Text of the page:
05 December 2013 21:15 [Source: ICIS news]
WASHINGTON (ICIS)--An environmental group warned on Thursday that a wave of new petrochemical and chemical plant construction projects driven by recently abundant natural gas resources will cause a major increase in greenhouse gas emissions.
The Environmental Integrity Project (EIP) charged that there is a “hidden downside” to newly abundant supplies of US natural gas from shale formations opened by hydraulic fracturing (fracking), citing developing plans for as many as 95 new refinery, petrochemical, fertiliser or other plants that will generate emissions of greenhouse gases (GHG).
The EIP said that while the broad availability of low-cost natural gas from the shale boom represents major gains in reducing greenhouse gas emissions by replacing coal as a power plant fuel, that same energy boom will cause an overall increase in GHG emissions because of new process industry projects.
The environmental group said that project permits issued by the Environmental Protection Agency (EPA) since January 2102 under the Clean Air Act (CAA) will result in a 91m tonne increase in GHG emissions, “as much as the output from 20 large (500 megawatt) coal-fired power plants”.
The EIP said that its estimates indicate that “the lower GHG emissions from the electric power sector [due to new gas supplies] will be partially offset by higher emissions from other industries cashing in on cheap and abundant supplies of oil and gas from shale deposits”.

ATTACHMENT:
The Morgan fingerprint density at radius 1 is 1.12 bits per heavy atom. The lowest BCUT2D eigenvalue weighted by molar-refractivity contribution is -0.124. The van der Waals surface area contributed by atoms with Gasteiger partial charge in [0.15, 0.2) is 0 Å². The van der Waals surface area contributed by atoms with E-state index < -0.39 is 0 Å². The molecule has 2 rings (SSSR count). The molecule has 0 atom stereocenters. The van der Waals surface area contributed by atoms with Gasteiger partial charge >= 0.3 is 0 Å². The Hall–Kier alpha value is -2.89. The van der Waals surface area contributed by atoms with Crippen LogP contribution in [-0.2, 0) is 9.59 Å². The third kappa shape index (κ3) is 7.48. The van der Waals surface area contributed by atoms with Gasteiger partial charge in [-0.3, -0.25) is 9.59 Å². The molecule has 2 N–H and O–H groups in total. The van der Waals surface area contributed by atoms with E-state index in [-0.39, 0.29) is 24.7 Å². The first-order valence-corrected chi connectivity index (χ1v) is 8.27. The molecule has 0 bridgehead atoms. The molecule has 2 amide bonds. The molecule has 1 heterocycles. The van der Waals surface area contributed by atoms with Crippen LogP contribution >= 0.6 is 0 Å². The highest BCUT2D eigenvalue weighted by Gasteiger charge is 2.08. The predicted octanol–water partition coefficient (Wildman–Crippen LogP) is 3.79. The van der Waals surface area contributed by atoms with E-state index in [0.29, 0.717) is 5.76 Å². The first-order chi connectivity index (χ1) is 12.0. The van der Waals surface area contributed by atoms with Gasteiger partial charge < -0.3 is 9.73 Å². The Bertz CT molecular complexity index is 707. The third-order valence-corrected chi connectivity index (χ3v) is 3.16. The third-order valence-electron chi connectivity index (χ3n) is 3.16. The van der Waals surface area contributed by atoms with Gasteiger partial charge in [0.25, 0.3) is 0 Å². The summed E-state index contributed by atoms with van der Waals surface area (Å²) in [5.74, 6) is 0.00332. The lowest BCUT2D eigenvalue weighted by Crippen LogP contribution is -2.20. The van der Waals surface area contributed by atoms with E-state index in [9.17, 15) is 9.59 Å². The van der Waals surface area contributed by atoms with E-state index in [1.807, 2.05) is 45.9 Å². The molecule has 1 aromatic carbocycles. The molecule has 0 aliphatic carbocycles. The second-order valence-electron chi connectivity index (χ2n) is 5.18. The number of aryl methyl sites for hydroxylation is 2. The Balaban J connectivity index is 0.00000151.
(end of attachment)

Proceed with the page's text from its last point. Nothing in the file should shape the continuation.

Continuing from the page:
For the US chemicals sector, the EIP said that “GHG emissions from the chemical sector will increase by an estimated 45.8m tonne/year as companies build or expand units that extract ethylene, propylene, methanol and other chemicals from natural gas liquids for use in manufacturing a wide variety of products”.
In addition, “the proposed expansion of nitric acid production and other processes used to make fertilizer would increase GHG emissions nearly 17m tonnes, based on Clean Air Act permits issued or proposed since the beginning of 2012”.
“Nitric acid units at fertilizer plants release large amounts of nitrous oxide, which has a global warming effect more than 300 times that of carbon dioxide,” the report added.
The group urged the EPA and state environmental agencies to ensure that companies building the new plants use the best available technologies to eliminate GHG emissions and use better process designs and closer government monitoring.
Paul Hodges studies key influences shaping the chemical industry in Chemicals and the Economy
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